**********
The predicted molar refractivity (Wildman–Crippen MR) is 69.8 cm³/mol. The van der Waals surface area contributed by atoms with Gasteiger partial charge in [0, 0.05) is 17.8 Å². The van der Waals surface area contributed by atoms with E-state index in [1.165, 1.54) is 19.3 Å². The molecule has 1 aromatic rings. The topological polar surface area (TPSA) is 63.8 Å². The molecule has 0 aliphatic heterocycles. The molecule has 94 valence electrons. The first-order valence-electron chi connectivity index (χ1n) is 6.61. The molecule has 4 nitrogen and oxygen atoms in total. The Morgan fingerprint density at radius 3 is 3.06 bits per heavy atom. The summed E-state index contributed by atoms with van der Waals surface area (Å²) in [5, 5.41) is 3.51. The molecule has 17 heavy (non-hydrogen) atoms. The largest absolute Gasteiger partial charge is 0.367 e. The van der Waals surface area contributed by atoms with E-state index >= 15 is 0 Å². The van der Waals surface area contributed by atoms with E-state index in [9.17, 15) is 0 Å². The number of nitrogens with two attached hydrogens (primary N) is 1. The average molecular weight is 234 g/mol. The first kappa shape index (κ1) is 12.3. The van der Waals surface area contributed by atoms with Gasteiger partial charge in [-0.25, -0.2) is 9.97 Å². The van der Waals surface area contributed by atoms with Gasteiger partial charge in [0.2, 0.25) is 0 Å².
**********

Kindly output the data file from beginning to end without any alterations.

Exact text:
The predicted molar refractivity (Wildman–Crippen MR) is 69.8 cm³/mol. The van der Waals surface area contributed by atoms with Gasteiger partial charge in [0, 0.05) is 17.8 Å². The van der Waals surface area contributed by atoms with E-state index in [1.165, 1.54) is 19.3 Å². The molecule has 1 aromatic rings. The topological polar surface area (TPSA) is 63.8 Å². The molecule has 0 aliphatic heterocycles. The molecule has 94 valence electrons. The first-order valence-electron chi connectivity index (χ1n) is 6.61. The molecule has 4 nitrogen and oxygen atoms in total. The Morgan fingerprint density at radius 3 is 3.06 bits per heavy atom. The summed E-state index contributed by atoms with van der Waals surface area (Å²) in [5, 5.41) is 3.51. The molecule has 17 heavy (non-hydrogen) atoms. The largest absolute Gasteiger partial charge is 0.367 e. The van der Waals surface area contributed by atoms with E-state index >= 15 is 0 Å². The van der Waals surface area contributed by atoms with E-state index in [9.17, 15) is 0 Å². The number of nitrogens with two attached hydrogens (primary N) is 1. The average molecular weight is 234 g/mol. The first kappa shape index (κ1) is 12.3. The van der Waals surface area contributed by atoms with Gasteiger partial charge in [-0.25, -0.2) is 9.97 Å². The van der Waals surface area contributed by atoms with Gasteiger partial charge in [0.2, 0.25) is 0 Å².